It is not enough to long for a person as a good for oneself; one must also, and above all, long for that person’s good.

My questions in my head, the pain I had in my heart and the lesson that I had to finish…imagine all that happening in an hour and a half! I finished the lecture rounding up all disciplines to give reason to the faith and finally relating agape, goodwill and the sacrifice in Calvary.

Fast forward to two chats with a good friend and a Divine Appointment and the acceptance that whatever this is is something beautiful from the Lord despite the many “why’s” that I may ask along the way.

“Basta ingatan mo siya. Alam mo na yun.”

“And that is what you call Agape – desiring the good of someone, loving without expecting anything in return. That love that He showed on the cross, He is letting you experience it in a different and unexpected way. This is good. This is from the Lord. Let Him tell you what this is for – for that person and for you as well.”

“The event of falling in love is of such a nature that we are right to reject as intolerable the idea that it should be transitory. In one high bound it has overleaped the massive of our selfhood; it has made appetite itself altruistic, tossed personal happiness aside as a triviality and planted the interests of another in the centre of our being. Spontaneously and without effort we have fulfilled the law (towards one person) by loving our neighbour as ourselves. It is an image, a foretaste, of what we must become to all if Love Himself rules in us without a rival. It is even (well used) a preparation for that.” (The Four Loves, C.S Lewis)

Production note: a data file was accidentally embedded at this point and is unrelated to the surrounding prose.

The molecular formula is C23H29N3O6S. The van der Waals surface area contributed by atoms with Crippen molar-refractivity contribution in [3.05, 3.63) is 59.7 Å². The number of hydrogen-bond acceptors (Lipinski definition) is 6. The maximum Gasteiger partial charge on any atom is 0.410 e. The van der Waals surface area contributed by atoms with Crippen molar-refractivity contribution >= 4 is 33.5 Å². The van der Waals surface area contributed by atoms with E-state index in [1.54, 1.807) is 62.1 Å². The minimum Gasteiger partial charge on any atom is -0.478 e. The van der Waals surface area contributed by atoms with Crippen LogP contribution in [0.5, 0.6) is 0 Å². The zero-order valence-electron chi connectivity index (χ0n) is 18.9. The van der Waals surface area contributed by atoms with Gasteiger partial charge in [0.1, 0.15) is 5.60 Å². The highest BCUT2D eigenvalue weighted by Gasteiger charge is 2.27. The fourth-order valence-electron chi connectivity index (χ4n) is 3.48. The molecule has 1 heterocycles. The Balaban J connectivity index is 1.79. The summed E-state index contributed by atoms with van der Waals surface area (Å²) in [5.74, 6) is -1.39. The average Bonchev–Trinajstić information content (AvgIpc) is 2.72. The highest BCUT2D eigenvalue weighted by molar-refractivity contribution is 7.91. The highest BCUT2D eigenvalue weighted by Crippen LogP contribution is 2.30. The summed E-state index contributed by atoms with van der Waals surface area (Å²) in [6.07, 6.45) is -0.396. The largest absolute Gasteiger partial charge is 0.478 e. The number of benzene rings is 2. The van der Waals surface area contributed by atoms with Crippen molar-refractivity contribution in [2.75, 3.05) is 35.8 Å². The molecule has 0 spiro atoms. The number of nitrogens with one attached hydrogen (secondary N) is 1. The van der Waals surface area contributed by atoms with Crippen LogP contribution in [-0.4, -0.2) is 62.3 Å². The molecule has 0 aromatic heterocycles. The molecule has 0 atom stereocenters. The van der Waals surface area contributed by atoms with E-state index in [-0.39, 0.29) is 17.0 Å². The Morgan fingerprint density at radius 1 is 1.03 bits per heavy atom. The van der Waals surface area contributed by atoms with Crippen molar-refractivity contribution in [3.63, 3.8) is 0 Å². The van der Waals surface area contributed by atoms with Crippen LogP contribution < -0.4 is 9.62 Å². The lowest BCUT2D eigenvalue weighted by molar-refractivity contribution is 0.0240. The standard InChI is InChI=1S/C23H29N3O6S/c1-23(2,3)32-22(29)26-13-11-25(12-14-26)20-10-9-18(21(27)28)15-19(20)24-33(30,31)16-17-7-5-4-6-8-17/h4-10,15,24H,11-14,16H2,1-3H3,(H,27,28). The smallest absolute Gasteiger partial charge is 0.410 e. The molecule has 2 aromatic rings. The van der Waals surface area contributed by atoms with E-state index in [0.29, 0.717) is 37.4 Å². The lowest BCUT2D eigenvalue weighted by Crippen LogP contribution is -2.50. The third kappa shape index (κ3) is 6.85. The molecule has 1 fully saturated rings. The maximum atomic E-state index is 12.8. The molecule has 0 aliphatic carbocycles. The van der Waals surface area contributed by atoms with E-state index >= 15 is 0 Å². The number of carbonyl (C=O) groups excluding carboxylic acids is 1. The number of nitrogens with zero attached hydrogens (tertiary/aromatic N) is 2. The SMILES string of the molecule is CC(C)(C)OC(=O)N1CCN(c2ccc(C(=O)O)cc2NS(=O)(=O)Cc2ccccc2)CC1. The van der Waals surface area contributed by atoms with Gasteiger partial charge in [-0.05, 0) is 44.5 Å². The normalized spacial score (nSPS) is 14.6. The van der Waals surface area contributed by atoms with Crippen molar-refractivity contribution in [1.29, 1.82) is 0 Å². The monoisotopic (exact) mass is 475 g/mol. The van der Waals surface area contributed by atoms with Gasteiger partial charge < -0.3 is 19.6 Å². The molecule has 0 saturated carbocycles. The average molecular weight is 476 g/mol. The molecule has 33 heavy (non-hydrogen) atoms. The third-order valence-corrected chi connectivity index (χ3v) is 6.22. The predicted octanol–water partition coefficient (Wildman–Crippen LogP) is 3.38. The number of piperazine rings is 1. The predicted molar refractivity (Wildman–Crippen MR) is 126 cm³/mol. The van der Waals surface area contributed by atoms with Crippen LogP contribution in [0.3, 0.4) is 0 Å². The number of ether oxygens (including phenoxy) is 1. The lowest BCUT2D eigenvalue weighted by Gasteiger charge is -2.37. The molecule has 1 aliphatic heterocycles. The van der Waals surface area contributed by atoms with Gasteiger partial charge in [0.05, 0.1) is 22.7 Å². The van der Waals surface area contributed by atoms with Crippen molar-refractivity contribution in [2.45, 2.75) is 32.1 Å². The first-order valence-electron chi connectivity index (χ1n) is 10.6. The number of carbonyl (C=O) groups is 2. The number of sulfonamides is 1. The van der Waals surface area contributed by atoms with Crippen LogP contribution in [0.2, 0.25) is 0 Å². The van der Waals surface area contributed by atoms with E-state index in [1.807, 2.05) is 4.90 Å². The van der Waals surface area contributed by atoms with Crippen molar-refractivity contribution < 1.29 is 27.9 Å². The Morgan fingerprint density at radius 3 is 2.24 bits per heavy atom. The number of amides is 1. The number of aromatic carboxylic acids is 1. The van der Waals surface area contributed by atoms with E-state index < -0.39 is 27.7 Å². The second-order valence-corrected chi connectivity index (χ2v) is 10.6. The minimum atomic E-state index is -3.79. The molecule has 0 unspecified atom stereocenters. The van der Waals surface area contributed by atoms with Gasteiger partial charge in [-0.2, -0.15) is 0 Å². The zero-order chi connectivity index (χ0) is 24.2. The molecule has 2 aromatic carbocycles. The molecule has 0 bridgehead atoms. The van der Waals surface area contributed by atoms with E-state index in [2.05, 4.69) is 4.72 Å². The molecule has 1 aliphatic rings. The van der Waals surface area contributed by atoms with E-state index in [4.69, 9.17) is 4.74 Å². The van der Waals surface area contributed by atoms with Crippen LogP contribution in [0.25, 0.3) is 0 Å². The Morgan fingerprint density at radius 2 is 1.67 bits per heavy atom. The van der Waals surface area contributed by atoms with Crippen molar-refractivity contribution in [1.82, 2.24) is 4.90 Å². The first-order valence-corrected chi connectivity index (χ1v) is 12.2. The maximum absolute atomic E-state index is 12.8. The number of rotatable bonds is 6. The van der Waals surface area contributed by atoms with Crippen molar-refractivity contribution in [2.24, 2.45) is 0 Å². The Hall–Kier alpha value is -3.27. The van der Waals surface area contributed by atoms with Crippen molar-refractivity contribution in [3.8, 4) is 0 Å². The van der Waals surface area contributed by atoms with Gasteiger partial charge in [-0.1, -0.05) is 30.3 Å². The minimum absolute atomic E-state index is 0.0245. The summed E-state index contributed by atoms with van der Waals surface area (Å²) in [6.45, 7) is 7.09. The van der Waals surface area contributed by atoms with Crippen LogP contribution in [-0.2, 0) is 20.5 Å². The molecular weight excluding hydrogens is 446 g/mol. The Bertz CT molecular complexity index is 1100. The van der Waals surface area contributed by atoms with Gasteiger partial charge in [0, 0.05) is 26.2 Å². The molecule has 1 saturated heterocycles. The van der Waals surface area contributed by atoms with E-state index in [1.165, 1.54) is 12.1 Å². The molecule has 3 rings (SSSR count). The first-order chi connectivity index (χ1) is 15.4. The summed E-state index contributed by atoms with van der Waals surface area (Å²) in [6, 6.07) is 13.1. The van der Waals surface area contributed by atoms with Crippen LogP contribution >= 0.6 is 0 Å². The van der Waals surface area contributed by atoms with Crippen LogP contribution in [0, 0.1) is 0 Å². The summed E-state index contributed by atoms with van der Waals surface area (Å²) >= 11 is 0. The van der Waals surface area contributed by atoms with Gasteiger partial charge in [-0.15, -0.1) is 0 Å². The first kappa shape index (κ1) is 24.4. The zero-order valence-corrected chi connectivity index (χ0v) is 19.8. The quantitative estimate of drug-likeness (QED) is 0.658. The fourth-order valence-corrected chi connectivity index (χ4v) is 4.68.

Funny isn’t it? How what a teacher can be discussing in the classroom will be met by God in such an astonishing way by letting the teacher firstly be a student of life and of the Master she proclaims? 

For whatever this is, I’m not quite sure. So many times I have asked the Lord to take it away only to discover that what is existing at present is actually a gift. From an antagonistic stance before the Giver of Love, from a defensive line “I do not welcome this feeling, Lord,” He transformed that into an appreciation of what is and this: “What a happy feeling this is, thank You Lord.” Which reminds me actually of what my literary hero wrote in his book, The Four Loves:

“Need-love cries to God from our poverty; Gift-love longs to serve, or even to suffer for, God; Appreciative love says: “We give thanks to thee for thy great glory.” Need-love says of a woman “I cannot live without her”; Gift-love longs to give her happiness, comfort, protection – if possible, wealth; Appreciative love gazes and holds its breath and is silent, rejoices that such a wonder should exist even if not for him, will not be wholly dejected by losing her, would rather have it so than never to have seen her at all.

In a world that thinks love has to be (at all times) reciprocated and that love no longer exists when one is “no longer happy,” I am thankful I am able to experience, even if only a part, what love as goodwill is. I will always be forever grateful that once again, just like what He has been doing all my life (except that now this is a very surprising context of it), I was led to the foot of the cross. Wanting to know, waiting for things to unravel in His perfect time but enduring and pondering everything in one’s heart, difficult as it may be.

I will always be thankful that in my lifetime I found out that such a kind of love is possible to attain – this heartwrenching, painfully beautiful, paradoxical love called agape.